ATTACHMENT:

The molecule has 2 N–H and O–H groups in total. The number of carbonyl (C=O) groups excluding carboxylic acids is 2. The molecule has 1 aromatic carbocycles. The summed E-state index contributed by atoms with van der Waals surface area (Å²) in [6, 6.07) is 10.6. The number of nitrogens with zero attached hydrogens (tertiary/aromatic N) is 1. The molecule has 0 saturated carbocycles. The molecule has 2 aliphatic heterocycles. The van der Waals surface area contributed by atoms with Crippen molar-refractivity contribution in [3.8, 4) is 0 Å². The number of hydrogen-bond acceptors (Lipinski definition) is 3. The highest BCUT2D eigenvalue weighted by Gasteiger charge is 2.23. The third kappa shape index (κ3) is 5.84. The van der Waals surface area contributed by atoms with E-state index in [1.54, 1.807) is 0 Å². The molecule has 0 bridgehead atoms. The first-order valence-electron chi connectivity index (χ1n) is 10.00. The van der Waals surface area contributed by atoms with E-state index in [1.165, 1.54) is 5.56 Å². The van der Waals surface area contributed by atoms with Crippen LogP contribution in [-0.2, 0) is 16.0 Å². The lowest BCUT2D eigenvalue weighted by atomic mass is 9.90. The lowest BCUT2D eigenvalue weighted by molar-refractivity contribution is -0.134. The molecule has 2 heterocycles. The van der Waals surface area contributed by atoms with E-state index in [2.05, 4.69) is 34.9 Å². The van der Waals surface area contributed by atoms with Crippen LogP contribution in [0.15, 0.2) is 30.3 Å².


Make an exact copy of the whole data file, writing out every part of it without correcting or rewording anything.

The molecule has 2 N–H and O–H groups in total. The number of carbonyl (C=O) groups excluding carboxylic acids is 2. The molecule has 1 aromatic carbocycles. The summed E-state index contributed by atoms with van der Waals surface area (Å²) in [6, 6.07) is 10.6. The number of nitrogens with zero attached hydrogens (tertiary/aromatic N) is 1. The molecule has 0 saturated carbocycles. The molecule has 2 aliphatic heterocycles. The van der Waals surface area contributed by atoms with Crippen molar-refractivity contribution in [3.8, 4) is 0 Å². The number of hydrogen-bond acceptors (Lipinski definition) is 3. The highest BCUT2D eigenvalue weighted by Gasteiger charge is 2.23. The third kappa shape index (κ3) is 5.84. The van der Waals surface area contributed by atoms with E-state index in [1.54, 1.807) is 0 Å². The molecule has 0 bridgehead atoms. The first-order valence-electron chi connectivity index (χ1n) is 10.00. The van der Waals surface area contributed by atoms with E-state index in [1.165, 1.54) is 5.56 Å². The van der Waals surface area contributed by atoms with Crippen LogP contribution in [-0.2, 0) is 16.0 Å². The lowest BCUT2D eigenvalue weighted by atomic mass is 9.90. The lowest BCUT2D eigenvalue weighted by molar-refractivity contribution is -0.134. The molecule has 2 heterocycles. The van der Waals surface area contributed by atoms with E-state index in [2.05, 4.69) is 34.9 Å². The van der Waals surface area contributed by atoms with Crippen LogP contribution in [0.15, 0.2) is 30.3 Å².